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John Singleton, Director Of "Boyz N The Hood," Has Died

The filmmaker was first black person ever to be nominated for the Best Director Oscar.

Last updated on April 29, 2019, at 4:58 p.m. ET

Posted on April 29, 2019, at 4:27 p.m. ET

John Singleton attends the 2018 Governors Awards.
Frederick M. Brown / Getty Images

John Singleton attends the 2018 Governors Awards.

John Singleton, the writer-director of the influential film Boyz n the Hood, was taken off life support on Monday after having a stroke. He was 51.

"We are sad to relay that John Singleton has died. John passed away peacefully, surrounded by his family and friends," his family said in a statement. "We want to thank the amazing doctors at Cedars-Sinai Hospital for their expert care and kindness and we again want thank all of Johnโ€™s fans, friends and colleagues for all of the love and support they showed him during this difficult time."

Singleton's family had previously announced that he would be taken off of life support after making what they called an "agonizing decision" with the counsel of his doctors.

According to court papers filed by his mother Thursday, Singleton suffered a "major stroke" on April 17 and was in a coma, the news site the Blast reported.

Singleton wrote and directed his feature film debut Boyz n the Hood, released in July 1991 when he was only 23 years old. The film โ€” starring Cuba Gooding Jr., Morris Chestnut, and Ice Cube โ€” chronicled the lives of three teenage friends navigating gang-ridden South Central Los Angeles.

Boyz n the Hood was a box office hit, and praised by critics. In the New York Times, Janet Maslin called it a "terrifically confident first feature" that "places Mr. Singleton on a footing with Spike Lee as a chronicler of the frustration faced by young black men growing up in urban settings."

Singleton was nominated for an Oscar for Best Director for Boyz n the Hood, making him the first black person to be nominated in the category โ€” and the youngest as well. He also received a Best Original Screenplay nomination.

Columbia Pictures

Singleton grew up in Los Angeles and went to the University of Southern California film school. In a 2016 interview with Vice, Singleton said he had conceived of Boyz n the Hood for his USC application, basing it on his own childhood.

Though Singleton never again achieved the height of success of Boyz n the Hood, he had a prolific career as a director, writer, and producer. He went on to direct Poetic Justice (1993), the 2000 remake of Shaft, 2 Fast 2 Furious (2003), and Four Brothers (2005).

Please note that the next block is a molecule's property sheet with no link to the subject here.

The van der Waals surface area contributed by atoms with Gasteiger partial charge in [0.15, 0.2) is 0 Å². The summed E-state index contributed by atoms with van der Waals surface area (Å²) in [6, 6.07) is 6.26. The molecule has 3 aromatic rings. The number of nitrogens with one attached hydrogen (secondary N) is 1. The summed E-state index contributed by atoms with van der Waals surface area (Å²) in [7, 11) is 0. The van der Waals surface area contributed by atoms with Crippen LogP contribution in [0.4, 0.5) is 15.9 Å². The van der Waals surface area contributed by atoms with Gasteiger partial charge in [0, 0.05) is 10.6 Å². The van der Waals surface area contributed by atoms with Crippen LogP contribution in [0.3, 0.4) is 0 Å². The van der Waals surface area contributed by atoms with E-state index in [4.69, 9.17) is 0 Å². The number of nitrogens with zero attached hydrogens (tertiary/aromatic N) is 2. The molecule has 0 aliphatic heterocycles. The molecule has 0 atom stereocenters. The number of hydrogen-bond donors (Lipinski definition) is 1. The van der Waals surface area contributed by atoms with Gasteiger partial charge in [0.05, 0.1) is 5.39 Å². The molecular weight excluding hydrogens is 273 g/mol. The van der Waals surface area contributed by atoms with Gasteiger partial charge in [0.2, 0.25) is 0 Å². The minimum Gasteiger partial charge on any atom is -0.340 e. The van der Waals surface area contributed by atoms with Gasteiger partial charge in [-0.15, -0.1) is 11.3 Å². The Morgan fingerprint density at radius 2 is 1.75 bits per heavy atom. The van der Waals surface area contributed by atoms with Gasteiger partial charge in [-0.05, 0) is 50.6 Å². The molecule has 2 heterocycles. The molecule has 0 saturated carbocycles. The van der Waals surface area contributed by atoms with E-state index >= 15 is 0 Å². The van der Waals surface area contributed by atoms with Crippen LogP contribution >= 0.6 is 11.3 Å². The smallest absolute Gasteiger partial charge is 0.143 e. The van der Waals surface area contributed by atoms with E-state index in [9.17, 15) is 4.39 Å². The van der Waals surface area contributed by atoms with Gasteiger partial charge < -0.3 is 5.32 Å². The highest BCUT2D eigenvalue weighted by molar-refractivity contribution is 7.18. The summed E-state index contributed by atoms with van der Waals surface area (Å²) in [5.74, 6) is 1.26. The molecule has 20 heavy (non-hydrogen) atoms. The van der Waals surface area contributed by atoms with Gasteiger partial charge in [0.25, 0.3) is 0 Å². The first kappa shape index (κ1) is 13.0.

He also cocreated the FX drama Snowfall, about the early days of the crack epidemic.

When asked about his biggest achievement in a 2016 interview, Singleton said, "I've been in this business for over 26 years, and I haven't lost my soul."

In their statement, his family called Singleton "a prolific, ground-breaking director who changed the game and opened doors in Hollywood, a world that was just a few miles away, yet worlds away, from the neighborhood in which he grew up."

John loved nothing more than giving opportunities to new talent and his films came to be known for career-making roles with actors who the industry would come to embrace; talents such as Tupac Shakur, Regina King, Cuba Gooding Jr., Terrence Howard, Ice Cube, Tyrese and Taraji P. Henson.


Singletonโ€™s work spanned genres and showcased his curiosity and creativity: the remake of Shaft, was a homage to his mentor, Gordon Parks. He also made historical films such as Rosewood and action films such as 2 Fast 2 Furious. Films like Baby Boy and Four Brothers were prescient in the questions they posed about men and the crisis in American masculinity. As streaming platforms created new opportunities in television, Singleton took his talents to shows such as Billions, The People v. O.J. Simpson: American Crime Story and Empire. Most recently, he cocreated and executive produced the current FX hit drama series Snowfall, in which he engaged such writing talents as Walter Mosley.


John was such a supernova in his youth that we forget that he was only beginning to fully assert his gifts as a director. Kurosawa was 52 when he directed High Low. Hitchcock was 56 when he directed To Catch a Thief. As much as we will treasure his body of work, we were looking forward to the films John would have made in the years ahead.


In his private life, John is a loving and supporting father, son, brother, and friend who believed in higher education, black culture, old school music and the power of film.


Johnโ€™s confidence in his place in Hollywood was only matched for his passion for the sea. John kayaked in Marina del Rey every morning. His greatest joy, when not on set, was sailing his boat, Jโ€™s Dream, up and down the Pacific Coast. The American writer Willa Cather once said, "There are some things you learn best in calm, and some in the storm." We who have grown up with John, made movies with him, sailed with John and laughed with John, know the universe of calm and creativity he created for so many. Now in the wake of his death, we must navigate the storm without him. It is, for us, heartbreaking.


Like many African Americans, Singleton quietly struggled with hypertension. More than 40% of African American men and women have high blood pressure, which also develops earlier in life and is usually more severe. His family wants to share the message with all to please recognize the symptoms by going to Heart.org.


We are grateful to his fans, friends and colleagues for the outpour of love and prayers during this incredibly difficult time. We want to thank all the doctors at Cedars Sinai for the impeccable care he received.

Singleton is survived by his mother, Sheila Ward, his father, Danny Singleton, and his children, Justice, Maasai, Hadar, Cleopatra, Selenesol, Isis, and Seven.

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